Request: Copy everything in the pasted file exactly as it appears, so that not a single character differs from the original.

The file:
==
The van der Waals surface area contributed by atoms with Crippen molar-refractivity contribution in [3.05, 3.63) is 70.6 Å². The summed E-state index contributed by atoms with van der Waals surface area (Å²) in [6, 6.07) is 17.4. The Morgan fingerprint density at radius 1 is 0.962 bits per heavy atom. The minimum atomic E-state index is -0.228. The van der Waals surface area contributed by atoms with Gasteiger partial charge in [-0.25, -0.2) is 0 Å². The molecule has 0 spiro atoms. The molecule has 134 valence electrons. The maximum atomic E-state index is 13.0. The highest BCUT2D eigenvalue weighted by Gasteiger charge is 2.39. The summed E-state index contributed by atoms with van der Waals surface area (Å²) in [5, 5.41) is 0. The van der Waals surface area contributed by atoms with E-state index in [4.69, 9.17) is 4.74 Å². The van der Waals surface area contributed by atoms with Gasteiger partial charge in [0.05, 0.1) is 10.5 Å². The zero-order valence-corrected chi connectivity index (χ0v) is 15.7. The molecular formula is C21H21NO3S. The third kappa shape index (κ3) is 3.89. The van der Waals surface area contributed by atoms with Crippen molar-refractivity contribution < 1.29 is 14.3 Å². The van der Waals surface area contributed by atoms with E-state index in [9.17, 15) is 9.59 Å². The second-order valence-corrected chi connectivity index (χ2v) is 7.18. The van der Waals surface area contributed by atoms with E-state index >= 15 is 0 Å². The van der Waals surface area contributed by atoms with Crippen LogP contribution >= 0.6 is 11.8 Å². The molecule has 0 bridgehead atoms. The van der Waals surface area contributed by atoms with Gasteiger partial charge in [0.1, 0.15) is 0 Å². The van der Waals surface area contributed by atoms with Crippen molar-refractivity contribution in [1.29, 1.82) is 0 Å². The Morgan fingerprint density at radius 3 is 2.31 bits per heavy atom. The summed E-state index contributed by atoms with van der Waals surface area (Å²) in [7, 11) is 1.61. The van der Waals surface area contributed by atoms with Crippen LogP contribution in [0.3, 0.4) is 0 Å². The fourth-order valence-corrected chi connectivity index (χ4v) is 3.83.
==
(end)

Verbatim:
The van der Waals surface area contributed by atoms with Crippen molar-refractivity contribution in [3.05, 3.63) is 70.6 Å². The summed E-state index contributed by atoms with van der Waals surface area (Å²) in [6, 6.07) is 17.4. The Morgan fingerprint density at radius 1 is 0.962 bits per heavy atom. The minimum atomic E-state index is -0.228. The van der Waals surface area contributed by atoms with Gasteiger partial charge in [-0.25, -0.2) is 0 Å². The molecule has 0 spiro atoms. The molecule has 134 valence electrons. The maximum atomic E-state index is 13.0. The highest BCUT2D eigenvalue weighted by Gasteiger charge is 2.39. The summed E-state index contributed by atoms with van der Waals surface area (Å²) in [5, 5.41) is 0. The van der Waals surface area contributed by atoms with E-state index in [4.69, 9.17) is 4.74 Å². The van der Waals surface area contributed by atoms with Gasteiger partial charge in [0.05, 0.1) is 10.5 Å². The zero-order valence-corrected chi connectivity index (χ0v) is 15.7. The molecular formula is C21H21NO3S. The third kappa shape index (κ3) is 3.89. The van der Waals surface area contributed by atoms with Crippen molar-refractivity contribution < 1.29 is 14.3 Å². The van der Waals surface area contributed by atoms with E-state index in [9.17, 15) is 9.59 Å². The second-order valence-corrected chi connectivity index (χ2v) is 7.18. The van der Waals surface area contributed by atoms with E-state index >= 15 is 0 Å². The van der Waals surface area contributed by atoms with Crippen LogP contribution >= 0.6 is 11.8 Å². The molecule has 0 bridgehead atoms. The van der Waals surface area contributed by atoms with Gasteiger partial charge in [0.1, 0.15) is 0 Å². The van der Waals surface area contributed by atoms with Crippen molar-refractivity contribution in [1.29, 1.82) is 0 Å². The Morgan fingerprint density at radius 3 is 2.31 bits per heavy atom. The summed E-state index contributed by atoms with van der Waals surface area (Å²) in [7, 11) is 1.61. The van der Waals surface area contributed by atoms with Crippen LogP contribution in [0.3, 0.4) is 0 Å². The fourth-order valence-corrected chi connectivity index (χ4v) is 3.83.